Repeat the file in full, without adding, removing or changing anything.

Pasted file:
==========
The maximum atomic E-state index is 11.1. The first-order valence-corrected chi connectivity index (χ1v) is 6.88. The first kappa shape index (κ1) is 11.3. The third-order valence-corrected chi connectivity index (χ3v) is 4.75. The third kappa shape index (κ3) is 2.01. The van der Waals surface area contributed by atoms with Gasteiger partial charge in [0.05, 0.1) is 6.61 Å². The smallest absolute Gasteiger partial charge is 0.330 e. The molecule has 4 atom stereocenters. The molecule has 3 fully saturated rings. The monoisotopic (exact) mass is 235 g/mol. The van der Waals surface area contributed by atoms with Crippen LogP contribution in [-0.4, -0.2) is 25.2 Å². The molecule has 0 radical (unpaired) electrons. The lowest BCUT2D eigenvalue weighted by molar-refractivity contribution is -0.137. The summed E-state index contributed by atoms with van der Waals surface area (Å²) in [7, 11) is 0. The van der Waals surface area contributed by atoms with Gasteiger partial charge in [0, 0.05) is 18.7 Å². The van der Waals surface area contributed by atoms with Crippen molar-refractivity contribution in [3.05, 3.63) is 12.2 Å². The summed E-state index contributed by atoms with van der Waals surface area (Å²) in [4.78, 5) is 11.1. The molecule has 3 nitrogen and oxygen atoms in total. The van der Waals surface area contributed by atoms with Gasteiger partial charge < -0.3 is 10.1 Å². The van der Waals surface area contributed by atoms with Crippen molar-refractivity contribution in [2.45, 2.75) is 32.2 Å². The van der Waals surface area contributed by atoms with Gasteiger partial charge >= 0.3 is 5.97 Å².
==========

The maximum atomic E-state index is 11.1. The first-order valence-corrected chi connectivity index (χ1v) is 6.88. The first kappa shape index (κ1) is 11.3. The third-order valence-corrected chi connectivity index (χ3v) is 4.75. The third kappa shape index (κ3) is 2.01. The van der Waals surface area contributed by atoms with Gasteiger partial charge in [0.05, 0.1) is 6.61 Å². The smallest absolute Gasteiger partial charge is 0.330 e. The molecule has 4 atom stereocenters. The molecule has 3 fully saturated rings. The monoisotopic (exact) mass is 235 g/mol. The van der Waals surface area contributed by atoms with Crippen LogP contribution in [-0.4, -0.2) is 25.2 Å². The molecule has 0 radical (unpaired) electrons. The lowest BCUT2D eigenvalue weighted by molar-refractivity contribution is -0.137. The summed E-state index contributed by atoms with van der Waals surface area (Å²) in [7, 11) is 0. The van der Waals surface area contributed by atoms with Gasteiger partial charge in [0, 0.05) is 18.7 Å². The van der Waals surface area contributed by atoms with Crippen molar-refractivity contribution in [3.05, 3.63) is 12.2 Å². The summed E-state index contributed by atoms with van der Waals surface area (Å²) in [4.78, 5) is 11.1. The molecule has 3 nitrogen and oxygen atoms in total. The van der Waals surface area contributed by atoms with Gasteiger partial charge < -0.3 is 10.1 Å². The van der Waals surface area contributed by atoms with Crippen molar-refractivity contribution in [2.45, 2.75) is 32.2 Å². The van der Waals surface area contributed by atoms with Gasteiger partial charge >= 0.3 is 5.97 Å².